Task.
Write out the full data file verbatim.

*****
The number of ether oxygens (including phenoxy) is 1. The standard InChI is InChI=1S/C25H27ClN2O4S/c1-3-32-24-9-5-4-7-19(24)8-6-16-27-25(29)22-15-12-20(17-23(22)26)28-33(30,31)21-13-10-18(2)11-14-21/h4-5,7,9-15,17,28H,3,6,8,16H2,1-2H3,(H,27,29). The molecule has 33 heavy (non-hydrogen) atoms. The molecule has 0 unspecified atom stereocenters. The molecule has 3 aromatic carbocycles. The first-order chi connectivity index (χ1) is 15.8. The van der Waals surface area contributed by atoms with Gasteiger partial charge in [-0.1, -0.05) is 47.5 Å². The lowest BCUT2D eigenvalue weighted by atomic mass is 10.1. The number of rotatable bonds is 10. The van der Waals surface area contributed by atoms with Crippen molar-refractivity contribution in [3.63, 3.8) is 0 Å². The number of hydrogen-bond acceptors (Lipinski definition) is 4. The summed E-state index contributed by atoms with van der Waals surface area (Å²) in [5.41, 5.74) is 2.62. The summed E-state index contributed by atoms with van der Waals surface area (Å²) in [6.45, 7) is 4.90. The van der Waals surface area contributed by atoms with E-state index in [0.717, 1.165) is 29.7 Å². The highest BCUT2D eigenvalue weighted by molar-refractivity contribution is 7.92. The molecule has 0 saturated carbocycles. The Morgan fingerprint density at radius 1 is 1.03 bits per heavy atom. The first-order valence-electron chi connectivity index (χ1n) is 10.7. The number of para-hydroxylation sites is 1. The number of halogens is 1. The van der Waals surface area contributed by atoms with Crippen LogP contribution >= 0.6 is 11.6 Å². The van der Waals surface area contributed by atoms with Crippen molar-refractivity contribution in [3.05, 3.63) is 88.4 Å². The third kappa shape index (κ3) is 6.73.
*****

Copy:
The number of ether oxygens (including phenoxy) is 1. The standard InChI is InChI=1S/C25H27ClN2O4S/c1-3-32-24-9-5-4-7-19(24)8-6-16-27-25(29)22-15-12-20(17-23(22)26)28-33(30,31)21-13-10-18(2)11-14-21/h4-5,7,9-15,17,28H,3,6,8,16H2,1-2H3,(H,27,29). The molecule has 33 heavy (non-hydrogen) atoms. The molecule has 0 unspecified atom stereocenters. The molecule has 3 aromatic carbocycles. The first-order chi connectivity index (χ1) is 15.8. The van der Waals surface area contributed by atoms with Gasteiger partial charge in [-0.1, -0.05) is 47.5 Å². The lowest BCUT2D eigenvalue weighted by atomic mass is 10.1. The number of rotatable bonds is 10. The van der Waals surface area contributed by atoms with Crippen molar-refractivity contribution in [3.63, 3.8) is 0 Å². The number of hydrogen-bond acceptors (Lipinski definition) is 4. The summed E-state index contributed by atoms with van der Waals surface area (Å²) in [5.41, 5.74) is 2.62. The summed E-state index contributed by atoms with van der Waals surface area (Å²) in [6.45, 7) is 4.90. The van der Waals surface area contributed by atoms with E-state index in [0.717, 1.165) is 29.7 Å². The highest BCUT2D eigenvalue weighted by molar-refractivity contribution is 7.92. The molecule has 0 saturated carbocycles. The Morgan fingerprint density at radius 1 is 1.03 bits per heavy atom. The first-order valence-electron chi connectivity index (χ1n) is 10.7. The number of para-hydroxylation sites is 1. The number of halogens is 1. The van der Waals surface area contributed by atoms with Crippen LogP contribution >= 0.6 is 11.6 Å². The van der Waals surface area contributed by atoms with Crippen molar-refractivity contribution in [3.05, 3.63) is 88.4 Å². The third kappa shape index (κ3) is 6.73.